In this class we explore the use of the Gi* statistic as a practical method for incorporating spatial statistical significance testing into hotspot analysis. The workshop begins by briefly reviewing the utility of common hotspot mapping techniques: spatial ellipses, choropleth mapping of administrative/jurisdictional geographic units (e.g. Census Tracts, Police Patrol Neighbourhoods), choropleth mapping using grid cells, and kernel density estimation (KDE). Research shows that KDE is the best of these common techniques, however it is not without its flaws – the main two relating to its tendency to ‘oversmooth’ and draw the map readers attention to the larger ‘blobs’ at the expense of smaller, highly concentrated areas of crime; and the lack of rules for systematically determining choropleth legend threshold values, leaving it to the ‘whims and fancies’ of the map designer to produce a KDE map with many hotspots, or very few (using exactly the same data).

The focus of the workshop is to explain in full the principles behind the Gi* statistic and its use as a technique for spatial significance mapping. This includes a step by step guide on how to use the Gi* statistic and advice for determining appropriate parameter settings. We show evidence from research that the Gi* statistic goes beyond KDE because it can identify (in map form) those areas where the clustering of crime points is significant. That is, it can determine areas that can be statistically defined as hot from those that are not, plus represent this thematically by the level of statistical significance i.e. 90%, 95%, 99% or 99% confidence levels.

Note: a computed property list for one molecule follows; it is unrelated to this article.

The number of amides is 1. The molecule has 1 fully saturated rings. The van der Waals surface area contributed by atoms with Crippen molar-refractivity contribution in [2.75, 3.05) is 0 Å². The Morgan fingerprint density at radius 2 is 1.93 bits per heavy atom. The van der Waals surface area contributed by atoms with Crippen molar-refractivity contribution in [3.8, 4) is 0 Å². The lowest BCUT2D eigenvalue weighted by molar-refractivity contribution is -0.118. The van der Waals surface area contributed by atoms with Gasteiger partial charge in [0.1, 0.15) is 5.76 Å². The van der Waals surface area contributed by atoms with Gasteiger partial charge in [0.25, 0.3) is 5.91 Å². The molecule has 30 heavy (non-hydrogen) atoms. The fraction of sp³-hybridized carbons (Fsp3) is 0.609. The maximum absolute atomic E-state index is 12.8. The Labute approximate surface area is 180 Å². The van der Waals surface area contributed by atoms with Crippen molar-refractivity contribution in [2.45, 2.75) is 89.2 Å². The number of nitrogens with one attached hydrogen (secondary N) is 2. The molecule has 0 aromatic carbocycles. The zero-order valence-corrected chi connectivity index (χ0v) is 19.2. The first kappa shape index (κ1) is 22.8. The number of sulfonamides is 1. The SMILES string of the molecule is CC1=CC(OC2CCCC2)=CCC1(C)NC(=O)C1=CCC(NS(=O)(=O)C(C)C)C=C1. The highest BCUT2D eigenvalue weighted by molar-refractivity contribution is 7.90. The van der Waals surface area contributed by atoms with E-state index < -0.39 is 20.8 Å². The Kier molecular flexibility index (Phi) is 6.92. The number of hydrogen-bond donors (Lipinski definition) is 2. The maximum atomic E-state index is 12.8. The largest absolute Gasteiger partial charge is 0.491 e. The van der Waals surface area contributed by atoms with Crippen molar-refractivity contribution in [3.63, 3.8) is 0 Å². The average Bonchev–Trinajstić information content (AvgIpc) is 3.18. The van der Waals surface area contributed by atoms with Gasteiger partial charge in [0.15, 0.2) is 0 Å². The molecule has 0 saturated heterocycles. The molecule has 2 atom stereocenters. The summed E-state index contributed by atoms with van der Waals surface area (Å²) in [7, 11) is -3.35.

We illustrate the use of the Gi* statistic by using the free Excel-based software, Rook's Case (with outputs being imported into any GIS software), and the functionality in standard ArcGIS. Delegates who attend the class will be able to leave feeling confident that they can apply these techniques, and refer to video clips of captured on-screen operations that we will post online that will remind them of the process.